It needs no mention about the role news media plays in informing society on political affairs, functioning of political institutions and especially, the ploys politicians employ whether for the sake of publicity or for purposes of shielding themselves “from the consequences of their acts of commission and omission.”
The role of the news media in this regard is crucial for institutionalizing democracy and sustaining it for the long term. However, equally important is how the media in the name of freedom play partisan and willingly become party mouthpieces as well as promoting the agenda of outside powers for personal benefit.
Except for some that have bravely withstood foreign influence and survived independently on their own, the others, in the name of the free news media have used, misused and even abused the concept for personal gains.
Instead of fulfilling their assigned role of faithful ‘watchdogs’ of society, they have turned into ‘hound dogs’ and ‘lapdogs,’ not to speak of greasing and swaying public opinion. In the process, national interest, patriotism and code of ethics have been virtually thrown to the winds.
We now stand at the threshold of the twenty first century and the opportunities offered in the media field are no doubt tremendous.
But going by the not very successful and somewhat questionable past records of some, equally challenging will be the hardships and obstacles likely to be faced by the Nepali media before it finally comes of age.
Against the above backdrop, the way out of the political impasse will certainly not be an easy one.
The problem is purely political and entirely of the making of the three big parties: it is therefore, imperative that they find a way out and not those that find themselves at the dancing end of the stick.
But going by the bitter and 17 fruitless rounds of negotiations in trying to elect a PM it can be safely assumed that for the big three to relinquish the politics of power will be a near impossibility.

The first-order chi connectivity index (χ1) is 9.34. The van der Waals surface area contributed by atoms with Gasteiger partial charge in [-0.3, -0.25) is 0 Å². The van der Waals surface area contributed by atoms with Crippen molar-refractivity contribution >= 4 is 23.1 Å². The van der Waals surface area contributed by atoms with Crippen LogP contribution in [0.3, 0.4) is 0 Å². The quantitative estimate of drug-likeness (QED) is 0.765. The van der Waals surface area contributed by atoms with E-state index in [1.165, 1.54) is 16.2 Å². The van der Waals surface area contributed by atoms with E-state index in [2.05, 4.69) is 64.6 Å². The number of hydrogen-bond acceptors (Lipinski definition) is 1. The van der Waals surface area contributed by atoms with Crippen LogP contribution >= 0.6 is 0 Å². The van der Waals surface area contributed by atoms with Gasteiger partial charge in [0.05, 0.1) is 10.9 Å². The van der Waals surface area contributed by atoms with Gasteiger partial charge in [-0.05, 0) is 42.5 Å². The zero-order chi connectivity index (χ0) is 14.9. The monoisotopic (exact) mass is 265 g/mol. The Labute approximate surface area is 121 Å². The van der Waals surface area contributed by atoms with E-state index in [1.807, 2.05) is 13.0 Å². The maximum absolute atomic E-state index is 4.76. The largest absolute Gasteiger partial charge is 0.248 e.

The dose of realpolitik, statesmanship, national duty and pure common sense that the big three would need to show to progress along the line of peace, stability and national interest, would as of now, have to be a near miracle.
Even then, it is imperative that a way be found out of the impasse that has virtually held the country to ransom for months at a stretch.
The other alternative and a sensible solution to the crisis, no matter how unreal or surreal it may sound in today’s multi—party context, would be for a combined effort on the part of-
1- sane representatives of different political parties/workers/youth forces to come together in the national interest and pressure their respective parties to reach an agreement.
- donor agencies and democratic communities to apply pressure on the big three in the name of democracy (that they helped usher in) and the people (that for them exist only in name) to reach an agreement within a certain deadline failing which diplomatic relations and future development Funds will be at stake.
- different civil societies, media-persons, intellectuals, youth and labor organizations of the country to come under one umbrella and give, not just fiery speeches, but also an ultimatum and apply pressure, for a good cause, even if it calls for bringing all organs of the state to a grinding halt till demands are met.
# Speech delivered by Professor Ananda P. Shrestha at a seminar held by the Nepal Foundation for Advanced Studies (NEFAS) on “The role of civil society and democratization in Nepal” held in Kathmandu a decade ago: Editor telegraphnepal.com
Thanks NEFAS and the Author.